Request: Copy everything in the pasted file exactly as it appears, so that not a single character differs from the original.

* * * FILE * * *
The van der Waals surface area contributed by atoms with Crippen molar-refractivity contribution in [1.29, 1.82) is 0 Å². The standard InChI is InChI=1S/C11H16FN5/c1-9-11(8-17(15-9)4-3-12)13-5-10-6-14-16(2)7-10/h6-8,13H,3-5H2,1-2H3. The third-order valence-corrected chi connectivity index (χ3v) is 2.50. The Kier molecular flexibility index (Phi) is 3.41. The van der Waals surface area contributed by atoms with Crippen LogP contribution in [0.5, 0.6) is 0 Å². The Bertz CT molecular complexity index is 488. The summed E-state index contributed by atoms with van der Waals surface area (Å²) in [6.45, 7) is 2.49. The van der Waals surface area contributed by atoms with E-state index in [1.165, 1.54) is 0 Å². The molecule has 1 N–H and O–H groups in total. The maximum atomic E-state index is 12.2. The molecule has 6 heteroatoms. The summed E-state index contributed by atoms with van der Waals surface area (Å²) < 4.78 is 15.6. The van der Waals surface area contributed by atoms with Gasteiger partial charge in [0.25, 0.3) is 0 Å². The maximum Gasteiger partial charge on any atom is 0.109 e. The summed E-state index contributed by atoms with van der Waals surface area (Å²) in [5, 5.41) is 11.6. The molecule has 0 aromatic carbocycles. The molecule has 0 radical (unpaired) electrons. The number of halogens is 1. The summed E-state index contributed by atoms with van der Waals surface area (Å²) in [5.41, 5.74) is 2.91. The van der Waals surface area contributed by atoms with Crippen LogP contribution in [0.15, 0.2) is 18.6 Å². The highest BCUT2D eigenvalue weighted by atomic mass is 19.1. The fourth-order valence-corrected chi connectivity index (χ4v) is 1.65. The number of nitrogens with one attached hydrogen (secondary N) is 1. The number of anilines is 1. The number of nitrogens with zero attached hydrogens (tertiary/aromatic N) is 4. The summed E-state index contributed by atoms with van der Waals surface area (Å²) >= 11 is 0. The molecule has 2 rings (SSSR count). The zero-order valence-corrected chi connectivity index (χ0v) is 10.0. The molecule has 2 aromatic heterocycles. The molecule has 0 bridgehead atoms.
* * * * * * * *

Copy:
The van der Waals surface area contributed by atoms with Crippen molar-refractivity contribution in [1.29, 1.82) is 0 Å². The standard InChI is InChI=1S/C11H16FN5/c1-9-11(8-17(15-9)4-3-12)13-5-10-6-14-16(2)7-10/h6-8,13H,3-5H2,1-2H3. The third-order valence-corrected chi connectivity index (χ3v) is 2.50. The Kier molecular flexibility index (Phi) is 3.41. The van der Waals surface area contributed by atoms with Crippen LogP contribution in [0.5, 0.6) is 0 Å². The Bertz CT molecular complexity index is 488. The summed E-state index contributed by atoms with van der Waals surface area (Å²) in [6.45, 7) is 2.49. The van der Waals surface area contributed by atoms with E-state index in [1.165, 1.54) is 0 Å². The molecule has 1 N–H and O–H groups in total. The maximum atomic E-state index is 12.2. The molecule has 6 heteroatoms. The summed E-state index contributed by atoms with van der Waals surface area (Å²) < 4.78 is 15.6. The van der Waals surface area contributed by atoms with Gasteiger partial charge in [0.25, 0.3) is 0 Å². The maximum Gasteiger partial charge on any atom is 0.109 e. The summed E-state index contributed by atoms with van der Waals surface area (Å²) in [5, 5.41) is 11.6. The molecule has 0 aromatic carbocycles. The molecule has 0 radical (unpaired) electrons. The number of halogens is 1. The summed E-state index contributed by atoms with van der Waals surface area (Å²) in [5.41, 5.74) is 2.91. The van der Waals surface area contributed by atoms with Crippen LogP contribution in [0.15, 0.2) is 18.6 Å². The highest BCUT2D eigenvalue weighted by atomic mass is 19.1. The fourth-order valence-corrected chi connectivity index (χ4v) is 1.65. The number of nitrogens with one attached hydrogen (secondary N) is 1. The number of anilines is 1. The number of nitrogens with zero attached hydrogens (tertiary/aromatic N) is 4. The summed E-state index contributed by atoms with van der Waals surface area (Å²) >= 11 is 0. The molecule has 2 rings (SSSR count). The zero-order valence-corrected chi connectivity index (χ0v) is 10.0. The molecule has 2 aromatic heterocycles. The molecule has 0 bridgehead atoms.